31st January 1944

About 2 a.m. this morning heard an ‘all-clear’, yet the evening papers tonight state that there was no enemy activity over this country on the night of the 30th-31st.

Cloudy day, but quite warm.  Great excitement this morning – the brothel on the opposite side of the road had a fire, a very small, feeble fire, but the National Fire Service came rushing up with a lorry and a fire-pump, while smoke, about as much as you get from a bonfire on a wet day, oozed out of a bedroom window.

The crew walked in a very unhurried manner into the house, leaving a couple of ladders on the lawn, while several of the young ladies fluttered about.  One was wearing yellow pyjamas and an overcoat.  In less than two minutes a crowd of not less than 100, mostly children, formed on the pavement just below our windows, watching the firemen walk in and out of the house, trying to look as if they were really busy.  The young lady in the yellow pyjamas popped in and out of the door several times, and another appeared at the bedroom window, coughing from the smoke.  After about 10 minutes of staring at the front of the house with its dying wisp of smoke, the firemen started to load up their ladders again, but hardly had they got them fixed when there was a frantic clanging from the direction of the town, and along came one of the big scarlet engines, pulling up with a scream of brakes.  Firemen leaped off it before it had stopped, and dashed up the back passage and the front garden.  The crowd was delighted with this rather belated display of energy, and the small boys danced gleefully in the roadway.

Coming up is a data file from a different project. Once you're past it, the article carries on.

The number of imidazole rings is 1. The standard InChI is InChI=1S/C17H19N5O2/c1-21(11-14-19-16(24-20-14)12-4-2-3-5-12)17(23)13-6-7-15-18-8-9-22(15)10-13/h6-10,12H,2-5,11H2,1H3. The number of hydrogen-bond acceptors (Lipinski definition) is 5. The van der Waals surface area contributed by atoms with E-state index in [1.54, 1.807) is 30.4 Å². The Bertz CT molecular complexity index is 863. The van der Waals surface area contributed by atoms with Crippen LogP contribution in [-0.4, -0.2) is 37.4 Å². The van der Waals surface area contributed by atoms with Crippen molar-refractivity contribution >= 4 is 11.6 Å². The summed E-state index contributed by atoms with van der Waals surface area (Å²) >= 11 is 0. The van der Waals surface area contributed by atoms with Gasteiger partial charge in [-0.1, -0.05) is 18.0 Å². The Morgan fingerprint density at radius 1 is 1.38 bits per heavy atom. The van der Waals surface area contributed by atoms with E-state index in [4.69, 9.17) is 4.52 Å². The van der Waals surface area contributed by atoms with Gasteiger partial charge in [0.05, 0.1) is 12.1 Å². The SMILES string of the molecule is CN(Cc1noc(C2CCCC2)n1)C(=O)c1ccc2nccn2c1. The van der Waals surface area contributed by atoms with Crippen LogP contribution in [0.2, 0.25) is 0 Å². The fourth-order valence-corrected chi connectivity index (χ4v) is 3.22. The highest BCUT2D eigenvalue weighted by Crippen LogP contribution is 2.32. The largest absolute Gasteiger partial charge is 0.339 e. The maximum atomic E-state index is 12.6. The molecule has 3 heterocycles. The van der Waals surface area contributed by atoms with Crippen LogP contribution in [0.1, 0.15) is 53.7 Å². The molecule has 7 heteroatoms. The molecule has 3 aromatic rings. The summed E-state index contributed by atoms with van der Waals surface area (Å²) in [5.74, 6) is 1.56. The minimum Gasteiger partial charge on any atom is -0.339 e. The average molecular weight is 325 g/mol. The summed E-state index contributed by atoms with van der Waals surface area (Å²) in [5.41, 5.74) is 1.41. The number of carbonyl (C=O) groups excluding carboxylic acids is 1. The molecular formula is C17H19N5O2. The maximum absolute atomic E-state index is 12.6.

At this point Watts’ old pony came along, returning from his round, and took a decided dislike to the grey and scarlet fire engines, finally prancing past them, his knees nearly up to his chin, the driver holding him tightly, as if he was nearer three than thirty.

At last all the firemen departed, mounted on their respective engines, and about five minutes later the front door of the house opened and a very furtive American came out, cap in hand, and slunk off towards the town.

This afternoon there was a special meeting of the Committee to consider the labour position on all farms, but few members had made the necessary enquiries.  It was really a waste of time. 

The girls managed to serve them all a cup of tea in very ill-assorted mugs.

Tonight to Higham by 7.  No beacon.  The moon is waxing, and I shall be thankful when it is gone.  Cloudy tonight, and quite warm.


Robin King said...

Great excitement, apparently, just round the corner from our house! I have no memory of it, however; I was not quite seven years old, perhaps my mother kept me inside. The presence of this "establishment" so near to us remained unknown to me until I read of it earlier in this diary. The innocence of youth (then).

E J Rudsdale said...

Many thanks for your interesting comments, Robin - it is amazing what the journals reveal about the streets close to where you grew up.
Best wishes, CP